By: Chris Tell
Frankly I am often puzzled as to why investors simply buy common stock, all too often taking what the market offers them. It’s no secret that the majority of what Mark and I do is investing in private equity. Today I’m going to provide yet another reason why getting involved in private rather than public equity is a step any rational investor should consider.
“Drag-Along Agreement: The [holders of the Common Stock] or [Founders] and Series A Preferred shall enter into a drag-along agreement whereby if a majority of the holders of Series A Preferred agree to a sale or liquidation of the Company, the holders of the remaining Series A Preferred and Common Stock shall consent to and raise no objections to such sale.”
Why would early stage investors (us) consider using such agreements?
There are many reasons, but certainly one of the most important is liquidity. Investors want a return on capital. Holding onto a company’s equity, even when it is unbelievably profitable doesn’t always pay early-stage investors, especially if there is no dividend policy. Thus when an opportunity arises for the company to exit via a trade sale, investors want to be able to control their ability to compel other shareholders to support a transaction which is deemed to be advantageous to all shareholders.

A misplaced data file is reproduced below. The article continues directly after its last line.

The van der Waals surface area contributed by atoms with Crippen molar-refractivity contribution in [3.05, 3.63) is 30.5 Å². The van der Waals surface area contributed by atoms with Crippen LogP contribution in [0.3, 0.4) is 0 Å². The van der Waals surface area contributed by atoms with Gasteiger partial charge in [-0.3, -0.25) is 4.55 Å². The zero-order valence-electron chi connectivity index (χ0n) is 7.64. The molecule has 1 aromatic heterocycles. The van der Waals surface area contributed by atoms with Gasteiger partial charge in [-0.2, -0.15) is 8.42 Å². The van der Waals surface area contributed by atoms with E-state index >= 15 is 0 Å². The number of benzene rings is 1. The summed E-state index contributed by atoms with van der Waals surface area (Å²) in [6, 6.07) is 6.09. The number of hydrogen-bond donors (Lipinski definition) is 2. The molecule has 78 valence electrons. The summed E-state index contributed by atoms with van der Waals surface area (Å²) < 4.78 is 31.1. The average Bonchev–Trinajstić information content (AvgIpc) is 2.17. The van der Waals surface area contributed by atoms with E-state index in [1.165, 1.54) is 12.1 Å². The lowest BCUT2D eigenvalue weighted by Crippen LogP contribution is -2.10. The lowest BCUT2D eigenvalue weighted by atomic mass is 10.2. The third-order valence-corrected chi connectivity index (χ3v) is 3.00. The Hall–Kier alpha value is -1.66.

This obviously takes a certain level of power out of the hands of the founders, and as such I’ve had discussions where founders have felt that this “isn’t fair”. The flip side of course is that it can be said not to be “fair” for investors to risk their capital without such a clause.
There are trade-offs in any and every deal, and there are always, or at least there should be, negotiations conducted accordingly. The important thing is to understand what a drag-along right does and doesn’t do. As I often say, and this goes for both investors as well as founders, If you don’t like the deal, don’t do it.
Often drag-along only pertains to common and not preferred stockholders. This can be useful for preferred stockholders since preferred can always convert to common and thereby create a majority in order to enforce a drag-along.
Lastly, it goes without saying that if you are buying say 1% of the company it won’t matter, so don’t worry about it. If a buyout is being negotiated no buyer will consider you for your 1%.
If however you’re part of a syndicate that is going to make up say 20% of the company, and you personally are only putting in 1%, then it is very valuable.
”Drag along rights…oh yeah I know about those. You married me, now I get to drag you along.”- My Wife